Touched by the feeling of place: Upper Clearwater artist Doris Laner

Valley Voices - Touched by the feeling of place: Upper Clearwater artist Doris Laner

Touched by the feeling of place: Upper Clearwater artist Doris Laner

Touched by the feeling of place: Upper Clearwater artist Doris Laner

Charlene Lau

Doris Laner lives and paints the incredible wild places that are Wells Gray Park and the North Thompson Valley. In her studio, situated at the entrance to the park, she creates detailed and sensitive portraits of our local landscape. Filled with life and luminosity, her paintings are the result of many hours of quiet reflection both in and outside of the studio.

“Most of my paintings start with sitting outside and just being captured by a certain play of light,” Doris explains as she describes her process. While in the field, Laner takes her camera along with her sketching materials. Together they serve as reminders of the details and colours that inspired her at the moment. Back in her studio Doris creates larger, more detailed studies based on her sketches and photographs.

“If I’m home for the day I start my day with painting.  I paint in the morning, that’s when I am my freshest.”  Doris’ studio is just steps from her house.

Currently she’s working on a painting titled “The Gift”. It portrays a woman on the bank of the North Thompson River picking up a white feather. This project is steeped in personal meaning and features a stretch of the river near Avola, which is very personal to her family. Doris has learned valuable lessons in discipline throughout her career. She will sit down to paint even during times when she doesn’t feel like it.

“As long as you’re painting that’s what’s important.”

Within minutes of beginning she finds herself completely drawn into the process even when she hasn’t been in the mood.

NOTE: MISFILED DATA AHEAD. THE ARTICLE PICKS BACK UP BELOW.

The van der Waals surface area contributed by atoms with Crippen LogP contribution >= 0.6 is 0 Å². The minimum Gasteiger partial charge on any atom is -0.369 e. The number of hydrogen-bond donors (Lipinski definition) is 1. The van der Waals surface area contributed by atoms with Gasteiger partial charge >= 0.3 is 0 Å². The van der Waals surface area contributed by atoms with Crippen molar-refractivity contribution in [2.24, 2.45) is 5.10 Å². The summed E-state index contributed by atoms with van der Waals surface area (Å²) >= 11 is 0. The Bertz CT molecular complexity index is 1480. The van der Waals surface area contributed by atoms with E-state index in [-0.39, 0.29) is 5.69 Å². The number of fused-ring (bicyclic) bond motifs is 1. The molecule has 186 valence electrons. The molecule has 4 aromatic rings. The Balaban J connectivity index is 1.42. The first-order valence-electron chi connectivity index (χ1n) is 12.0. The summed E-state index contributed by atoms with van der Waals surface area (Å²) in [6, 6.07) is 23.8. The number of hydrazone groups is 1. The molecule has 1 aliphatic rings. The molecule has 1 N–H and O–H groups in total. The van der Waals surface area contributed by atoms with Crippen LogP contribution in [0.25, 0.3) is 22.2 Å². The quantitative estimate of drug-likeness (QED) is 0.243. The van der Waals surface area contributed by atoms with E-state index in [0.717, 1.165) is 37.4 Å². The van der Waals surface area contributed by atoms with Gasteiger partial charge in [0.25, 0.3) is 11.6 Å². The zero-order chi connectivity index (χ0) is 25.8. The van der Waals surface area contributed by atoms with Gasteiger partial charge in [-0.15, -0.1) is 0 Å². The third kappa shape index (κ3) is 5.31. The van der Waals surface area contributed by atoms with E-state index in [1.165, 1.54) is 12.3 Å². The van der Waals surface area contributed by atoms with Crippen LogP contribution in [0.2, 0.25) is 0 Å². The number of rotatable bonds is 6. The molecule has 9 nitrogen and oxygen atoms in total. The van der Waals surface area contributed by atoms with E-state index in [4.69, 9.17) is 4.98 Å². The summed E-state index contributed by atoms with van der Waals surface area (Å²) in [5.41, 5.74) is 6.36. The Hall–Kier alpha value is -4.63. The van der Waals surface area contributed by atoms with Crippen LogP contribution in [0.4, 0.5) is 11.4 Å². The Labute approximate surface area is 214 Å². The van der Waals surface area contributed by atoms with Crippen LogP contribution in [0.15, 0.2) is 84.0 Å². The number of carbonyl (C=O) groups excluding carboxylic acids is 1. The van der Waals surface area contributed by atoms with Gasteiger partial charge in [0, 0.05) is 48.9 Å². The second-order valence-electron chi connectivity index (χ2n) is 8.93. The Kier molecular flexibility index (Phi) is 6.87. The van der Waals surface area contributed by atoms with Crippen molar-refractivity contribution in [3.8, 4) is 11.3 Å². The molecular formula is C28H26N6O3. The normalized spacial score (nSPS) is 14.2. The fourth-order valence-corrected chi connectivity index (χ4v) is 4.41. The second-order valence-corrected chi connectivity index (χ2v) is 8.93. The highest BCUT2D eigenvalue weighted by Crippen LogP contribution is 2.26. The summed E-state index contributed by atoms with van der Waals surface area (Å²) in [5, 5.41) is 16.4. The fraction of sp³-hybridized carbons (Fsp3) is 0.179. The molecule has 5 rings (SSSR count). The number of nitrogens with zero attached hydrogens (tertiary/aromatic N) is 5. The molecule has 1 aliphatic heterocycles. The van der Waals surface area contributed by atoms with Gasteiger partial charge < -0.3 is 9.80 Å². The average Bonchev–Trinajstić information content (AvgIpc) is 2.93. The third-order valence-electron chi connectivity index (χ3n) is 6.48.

“It’s always worth it even if you have to change something; sometimes it even works better.

”Success is counted by the atmosphere she is able to create with a painting, rather than the image itself.  Doris doesn’t suggest we should feel or think in a prescribed way when we view her artwork.

“That’s up to their imagination what a particular painting makes one feel.” She adds, “It’s better to get a reaction than indifference.”The process is more important to Doris than the finished product. The actual painting becomes a reflection of what she has learned along the way and while she says there are always things she feels she could have done differently or better, she values them as a reminder of her journey.

While Doris is most widely known for the paintings, drawings and public murals that feature local landscape, her subject matter has changed throughout her career. As a very young artist she was focussed on horses and other animals. Strongly influenced by teachers throughout high school and university, Doris developed an interest in portraiture.“Everybody has a different spark behind them and sometimes a painting is more accurate than any photograph.” Doris says.

After moving to Clearwater in 1979 and discovering she had enough space for horses, Doris returned to painting them as her subject matter, which naturally led into painting the landscape surrounding them.  The idea of connection is one of the reasons why Doris paints this area; she wants her paintings to remind us to look at nature and be connected to it, though she is not trying to make people feel anything specific. She began painting people within her landscapes so people can better imagine themselves in it.

“Having time totally by myself to breathe and just be calm for an extended period of time is rejuvenating.”

Every summer Doris packs up her camping gear and some art supplies and travels deep into Wells Gray Park by motor boat.  She takes her canoe and spends a week by herself to recharge on all levels  – physically, mentally, and creatively. Doris has made this trek for the past 12 years.

At the end of Azure Lake, one of Clearwater’s valued and well respected artists retreats into some of the most spectacularly wild places within relatively easy access. She returns to her home loaded with materials, ideas, and renewed connections. She is not simply documenting nature as it is, but through these portraits of the wilderness, building a channel through which her viewers can remind themselves to maintain their own connections to the wilderness on our doorstep.

Touched by the feeling of place: Upper Clearwater artist Doris LanerDoris’ work can be viewed at Wells Gray Gallery and on her website: